GPS faker software broadcasts spam across thousands of fake profiles
Different from traditional email spam, social spam can reach a large audience by nature of the platform and can appear trustworthy since it is coming from people in your social network. This kind of spam also has a long lifespan since social media content stays online 24/7 and is rarely removed, if ever.
More than a mere annoyance factor, such attacks degrade brand name reputation and platform integrity, hindering user growth and even driving away existing users. This causes a stagnant user base and loss in ad revenue, which is what ultimately hits home for social media companies.
We recently observed malicious activities on a large social application that illustrate the ever-changing landscape of spam. Today, spam is commonly detected by content-based solutions which analyze messages. To evade this, the attackers chose not to post or send messages through traditional communication channels, thus these security solutions have no content to analyze.
Instead, spammy text was placed within the profile description of fake accounts. This hijacking of an app feature (that was not meant for messaging) for spam effectively allows attackers to evade vantage points used by existing security solutions.
More ingenious is how the attackers exploited the location-proximity feature available on mobile apps to distribute spam. While such features enable users to find, view, and interact with others that are nearby, they also allow normal users that are close to the fake accounts to be spammed with the profile text. Using GPS faker tools, the spammers set the fake accounts’ profile locations to span across tens of major cities to reach a large population of users.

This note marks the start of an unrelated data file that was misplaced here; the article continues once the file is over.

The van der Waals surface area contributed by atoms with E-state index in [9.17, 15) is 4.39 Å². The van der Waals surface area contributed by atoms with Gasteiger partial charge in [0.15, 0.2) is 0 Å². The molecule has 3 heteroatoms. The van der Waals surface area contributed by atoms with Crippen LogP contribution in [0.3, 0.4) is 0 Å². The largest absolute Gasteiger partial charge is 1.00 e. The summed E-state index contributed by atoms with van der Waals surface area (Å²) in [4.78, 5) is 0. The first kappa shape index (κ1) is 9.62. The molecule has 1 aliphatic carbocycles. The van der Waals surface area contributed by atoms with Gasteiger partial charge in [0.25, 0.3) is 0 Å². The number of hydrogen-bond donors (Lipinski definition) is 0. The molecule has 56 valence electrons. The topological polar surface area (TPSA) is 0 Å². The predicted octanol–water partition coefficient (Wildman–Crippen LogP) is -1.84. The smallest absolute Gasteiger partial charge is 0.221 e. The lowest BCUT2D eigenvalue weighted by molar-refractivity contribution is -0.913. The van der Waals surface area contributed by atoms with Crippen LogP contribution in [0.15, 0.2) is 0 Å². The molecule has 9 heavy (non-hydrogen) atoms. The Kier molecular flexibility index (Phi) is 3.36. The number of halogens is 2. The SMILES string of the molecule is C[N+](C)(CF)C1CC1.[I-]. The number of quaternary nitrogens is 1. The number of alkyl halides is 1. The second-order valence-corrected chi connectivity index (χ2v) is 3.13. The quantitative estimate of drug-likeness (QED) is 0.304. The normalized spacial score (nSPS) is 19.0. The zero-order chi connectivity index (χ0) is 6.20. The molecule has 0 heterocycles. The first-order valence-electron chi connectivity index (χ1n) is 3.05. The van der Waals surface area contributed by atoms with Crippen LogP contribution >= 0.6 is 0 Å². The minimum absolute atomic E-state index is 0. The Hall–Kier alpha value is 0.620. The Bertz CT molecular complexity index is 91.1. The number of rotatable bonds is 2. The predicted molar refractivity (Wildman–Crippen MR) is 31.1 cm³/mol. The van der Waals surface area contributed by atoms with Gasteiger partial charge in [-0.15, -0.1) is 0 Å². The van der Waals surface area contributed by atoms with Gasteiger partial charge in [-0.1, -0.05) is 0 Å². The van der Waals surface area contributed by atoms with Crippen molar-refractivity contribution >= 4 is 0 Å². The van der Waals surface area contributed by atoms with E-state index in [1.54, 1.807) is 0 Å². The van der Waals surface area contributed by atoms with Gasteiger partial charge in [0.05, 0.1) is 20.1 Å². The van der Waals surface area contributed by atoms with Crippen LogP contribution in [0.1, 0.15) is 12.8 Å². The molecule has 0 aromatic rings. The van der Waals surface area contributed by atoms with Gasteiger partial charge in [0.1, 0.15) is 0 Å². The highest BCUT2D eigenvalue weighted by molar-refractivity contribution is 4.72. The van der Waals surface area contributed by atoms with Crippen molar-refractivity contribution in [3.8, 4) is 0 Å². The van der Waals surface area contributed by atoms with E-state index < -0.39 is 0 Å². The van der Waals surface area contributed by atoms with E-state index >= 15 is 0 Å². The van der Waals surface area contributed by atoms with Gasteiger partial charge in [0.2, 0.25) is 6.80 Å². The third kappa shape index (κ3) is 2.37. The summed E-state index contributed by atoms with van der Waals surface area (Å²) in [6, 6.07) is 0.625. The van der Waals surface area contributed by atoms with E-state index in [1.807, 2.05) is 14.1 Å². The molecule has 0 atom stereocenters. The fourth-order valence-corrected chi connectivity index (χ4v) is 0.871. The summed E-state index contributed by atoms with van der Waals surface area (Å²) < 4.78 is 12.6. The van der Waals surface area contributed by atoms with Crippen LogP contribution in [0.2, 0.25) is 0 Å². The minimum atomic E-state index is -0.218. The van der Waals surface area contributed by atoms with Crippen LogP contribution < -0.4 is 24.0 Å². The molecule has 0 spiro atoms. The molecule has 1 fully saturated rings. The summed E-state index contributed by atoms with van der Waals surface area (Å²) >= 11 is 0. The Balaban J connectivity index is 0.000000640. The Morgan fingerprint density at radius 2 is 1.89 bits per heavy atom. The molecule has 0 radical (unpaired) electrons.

The screenshot below shows an example of such a tool, Mock GPS. Users can drag anywhere in the map and select Set Location. Other apps on the device that subsequently attempt to read the device’s GPS location will be given the specified value.
In addition to embedding malicious text in profile descriptions and manipulating GPS locations to distribute spam, this attack also exhibited an extended incubation period, making detection even more difficult.
Attackers spent several weeks preparing the accounts, including registering fake accounts and editing their profile information in small doses. These sleeper cell accounts can circumvent detection for months or years, appearing perfectly benign until right up to attack launch – in this case, spamming nearby users. At that point, the damage is already done.
The timeline of a spam attack with an extended incubation period. The attackers embedded spam messages in profile descriptions, and used GPS faker apps to set the fake accounts’ locations to arbitrary cities.
A problem with costly consequences
Social spam is not new, neither is profile spam. However, this example illustrates how cyber attackers are constantly devising new techniques to evade detection, just as online services are adopting new disruptive features to attract more users.
This is a costly problem that desperately needs advanced, predictive security solutions that can detect these hidden accounts masquerading as legitimate users. With evolving attack techniques that are becoming increasingly sophisticated, traditional reactive security solutions are forced to play an endless game of whack-a-mole to try to stop them. It’s faking GPS this time, what’s next?
Author: Ting-Fang Yen, Research Scientist at DataVisor.